A transitional phase is set to begin on April 26, 2024, ending on May 13, 2024 at which point CBSA’s old system CADEX-CCS will be deactivated and their new system CARM R2 goes live. Events tied to the transitional period are discussed here in depth in Customs Notice 24-14 that was issued today by CBSA. The Canadian Society of Customs Brokers (CSCB), of which C.H. Robinson is a member in good standing, reports that they have been receiving inquiries from their members about the CARM (CBSA Assessment and Revenue Management) cutover or blackout period. CSCB does know that there will be a period of time during which customs brokers and importers will not be able to transmit CADEX (Customs Automated Data Exchange) transactions to the CBSA.

After the blackout period the accounting data that was held by customs brokers or importers during that period will need to be submitted as a CAD (Commercial Accounting Declaration) to the CBSA. The CBSA has advised that late accounting penalties will be waived during the cutover period. Please note that, during the cutover period, shipments will be released as usual with the possible exception of a scheduled maintenance outage on a weekend to allow for updates to the ACROSS (Accelerated Commercial Release Operations Support System). The timing and duration of any shutdown to release systems will be communicated as soon as known as well as through the normal channels for outages.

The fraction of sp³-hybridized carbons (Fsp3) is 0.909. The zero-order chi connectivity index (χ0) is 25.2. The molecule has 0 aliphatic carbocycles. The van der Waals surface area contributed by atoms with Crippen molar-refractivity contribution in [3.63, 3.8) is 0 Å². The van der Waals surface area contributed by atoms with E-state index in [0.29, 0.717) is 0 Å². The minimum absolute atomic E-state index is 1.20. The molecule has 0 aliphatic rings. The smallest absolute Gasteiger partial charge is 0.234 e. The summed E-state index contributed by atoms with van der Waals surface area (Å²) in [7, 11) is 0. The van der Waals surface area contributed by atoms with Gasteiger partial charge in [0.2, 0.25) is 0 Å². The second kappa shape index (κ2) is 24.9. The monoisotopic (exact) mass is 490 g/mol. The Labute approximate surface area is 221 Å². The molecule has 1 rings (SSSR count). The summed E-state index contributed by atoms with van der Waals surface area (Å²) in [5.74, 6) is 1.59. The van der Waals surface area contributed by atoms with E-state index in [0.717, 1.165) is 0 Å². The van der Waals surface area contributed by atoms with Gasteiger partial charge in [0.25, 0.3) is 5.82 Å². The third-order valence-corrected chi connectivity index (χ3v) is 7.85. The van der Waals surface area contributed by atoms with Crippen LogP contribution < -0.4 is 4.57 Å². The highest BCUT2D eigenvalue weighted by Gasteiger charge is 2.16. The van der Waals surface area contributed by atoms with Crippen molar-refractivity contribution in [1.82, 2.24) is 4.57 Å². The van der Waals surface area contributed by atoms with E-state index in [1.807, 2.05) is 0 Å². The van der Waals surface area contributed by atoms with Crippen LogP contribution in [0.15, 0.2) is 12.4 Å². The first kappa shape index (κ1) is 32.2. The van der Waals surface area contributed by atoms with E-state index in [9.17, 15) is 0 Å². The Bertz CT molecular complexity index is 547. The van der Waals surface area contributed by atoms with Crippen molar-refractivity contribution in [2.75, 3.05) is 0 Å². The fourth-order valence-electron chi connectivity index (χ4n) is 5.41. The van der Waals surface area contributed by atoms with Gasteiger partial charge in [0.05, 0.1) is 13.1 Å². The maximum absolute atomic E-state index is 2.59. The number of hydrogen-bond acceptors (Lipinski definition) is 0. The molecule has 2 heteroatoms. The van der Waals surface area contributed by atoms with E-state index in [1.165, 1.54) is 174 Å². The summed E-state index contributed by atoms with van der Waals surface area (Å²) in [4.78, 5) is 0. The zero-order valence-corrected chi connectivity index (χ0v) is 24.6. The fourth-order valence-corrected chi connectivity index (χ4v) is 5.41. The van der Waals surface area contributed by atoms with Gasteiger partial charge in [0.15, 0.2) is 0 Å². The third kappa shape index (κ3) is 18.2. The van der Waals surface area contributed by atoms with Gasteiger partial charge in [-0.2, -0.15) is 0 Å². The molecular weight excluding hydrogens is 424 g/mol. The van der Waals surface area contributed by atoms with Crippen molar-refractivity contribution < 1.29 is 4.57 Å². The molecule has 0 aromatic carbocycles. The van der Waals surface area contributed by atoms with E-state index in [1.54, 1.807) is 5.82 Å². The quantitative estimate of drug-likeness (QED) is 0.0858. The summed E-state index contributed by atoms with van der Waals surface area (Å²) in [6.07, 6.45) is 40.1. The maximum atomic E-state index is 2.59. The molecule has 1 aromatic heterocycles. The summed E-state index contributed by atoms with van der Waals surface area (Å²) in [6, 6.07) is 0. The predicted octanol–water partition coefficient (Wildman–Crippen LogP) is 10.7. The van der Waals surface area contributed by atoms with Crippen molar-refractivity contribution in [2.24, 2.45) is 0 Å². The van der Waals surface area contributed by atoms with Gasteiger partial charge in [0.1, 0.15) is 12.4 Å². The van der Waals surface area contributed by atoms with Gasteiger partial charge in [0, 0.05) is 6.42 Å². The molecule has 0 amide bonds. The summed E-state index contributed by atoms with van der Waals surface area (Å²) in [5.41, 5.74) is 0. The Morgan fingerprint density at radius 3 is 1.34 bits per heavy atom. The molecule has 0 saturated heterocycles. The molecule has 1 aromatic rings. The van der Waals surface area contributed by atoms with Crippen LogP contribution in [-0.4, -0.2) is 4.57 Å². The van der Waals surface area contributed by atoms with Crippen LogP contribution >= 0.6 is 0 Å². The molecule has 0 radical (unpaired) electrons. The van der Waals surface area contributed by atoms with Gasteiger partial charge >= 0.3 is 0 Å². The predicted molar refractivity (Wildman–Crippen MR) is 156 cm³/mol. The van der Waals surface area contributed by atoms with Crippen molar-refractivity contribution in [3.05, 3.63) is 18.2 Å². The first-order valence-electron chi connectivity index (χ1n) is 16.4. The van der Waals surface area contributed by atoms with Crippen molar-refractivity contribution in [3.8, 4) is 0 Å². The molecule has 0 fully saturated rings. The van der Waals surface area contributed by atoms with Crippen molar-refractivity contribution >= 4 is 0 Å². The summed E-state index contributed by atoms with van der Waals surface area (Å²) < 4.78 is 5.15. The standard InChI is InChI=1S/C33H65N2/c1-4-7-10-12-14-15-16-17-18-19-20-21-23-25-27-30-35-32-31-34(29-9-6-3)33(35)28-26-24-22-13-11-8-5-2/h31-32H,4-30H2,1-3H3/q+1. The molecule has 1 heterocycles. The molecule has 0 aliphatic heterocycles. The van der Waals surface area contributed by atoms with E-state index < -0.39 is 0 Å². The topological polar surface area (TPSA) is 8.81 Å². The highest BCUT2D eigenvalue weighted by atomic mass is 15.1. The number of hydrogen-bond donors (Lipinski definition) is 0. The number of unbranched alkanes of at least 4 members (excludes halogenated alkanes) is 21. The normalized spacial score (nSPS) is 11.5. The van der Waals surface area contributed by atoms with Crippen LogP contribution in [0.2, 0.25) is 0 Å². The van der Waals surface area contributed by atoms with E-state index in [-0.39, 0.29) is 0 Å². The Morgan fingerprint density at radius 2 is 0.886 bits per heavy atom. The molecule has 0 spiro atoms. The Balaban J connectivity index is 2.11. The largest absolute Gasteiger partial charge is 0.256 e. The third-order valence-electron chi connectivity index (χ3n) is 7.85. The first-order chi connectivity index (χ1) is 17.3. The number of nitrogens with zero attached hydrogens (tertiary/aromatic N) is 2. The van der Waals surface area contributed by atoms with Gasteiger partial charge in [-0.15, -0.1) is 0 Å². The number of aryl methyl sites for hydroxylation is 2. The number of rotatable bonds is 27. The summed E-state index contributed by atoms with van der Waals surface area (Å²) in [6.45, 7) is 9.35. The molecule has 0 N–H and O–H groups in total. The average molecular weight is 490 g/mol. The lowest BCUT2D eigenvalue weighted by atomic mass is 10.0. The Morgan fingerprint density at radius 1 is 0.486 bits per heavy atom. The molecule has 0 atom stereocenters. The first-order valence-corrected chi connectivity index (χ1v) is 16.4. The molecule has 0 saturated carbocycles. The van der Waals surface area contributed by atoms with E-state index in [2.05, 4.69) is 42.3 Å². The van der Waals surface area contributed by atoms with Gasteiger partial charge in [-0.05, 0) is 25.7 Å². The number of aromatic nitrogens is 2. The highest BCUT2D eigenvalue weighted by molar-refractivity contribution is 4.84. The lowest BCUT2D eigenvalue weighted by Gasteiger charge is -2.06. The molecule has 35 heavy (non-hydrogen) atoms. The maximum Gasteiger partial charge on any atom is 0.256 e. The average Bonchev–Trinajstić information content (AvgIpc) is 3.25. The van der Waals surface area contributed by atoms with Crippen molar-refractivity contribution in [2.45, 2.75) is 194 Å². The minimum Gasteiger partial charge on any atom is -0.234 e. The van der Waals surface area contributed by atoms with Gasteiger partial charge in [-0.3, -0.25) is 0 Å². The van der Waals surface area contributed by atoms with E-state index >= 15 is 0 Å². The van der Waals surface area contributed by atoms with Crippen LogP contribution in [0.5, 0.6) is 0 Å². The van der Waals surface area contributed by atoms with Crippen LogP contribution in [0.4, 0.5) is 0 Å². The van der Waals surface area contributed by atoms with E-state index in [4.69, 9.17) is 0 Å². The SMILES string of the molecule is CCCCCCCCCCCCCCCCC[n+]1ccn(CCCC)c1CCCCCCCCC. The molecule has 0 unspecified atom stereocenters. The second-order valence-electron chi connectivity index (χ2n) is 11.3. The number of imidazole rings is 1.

C.H. Robinson offers an excellent CARM webpage that provides guidance and resources for those who are still seeking to sign up for the CARM Client Portal (CCP) and to delegate authority to a Canadian Customs broker. If you have any further questions, please reach out to your account team for more clarity.

FMCSA has announced a delay in the anticipated release of the final speed limiter rule to after May of 2024. FMCSA has also initiated a broad project to upgrade and improve their registration process for motor carriers and brokers. This will provide an opportunity for FMCSA to improve safety, increase system security, and sharpen data analysis and collection. More details can be found in this blog.

Retail diesel's national USA average price per gallon of $4.02 in March is down from $4.04 in February, yet still lower than the $4.21 average from March 2023. As depicted in the visual below, created based on the data provided by the EIA, you can see that fuel has been relatively flat in the past several weeks. Despite the recent tempering of diesel rates after the momentary spike in early February, crude oil prices have yet to fall back down to the levels that they were before that spike occurred. There are many factors that play into the cost of diesel, but crude oil prices are the largest, so there remains upside risk for diesel if oil prices remain elevated or increase any further.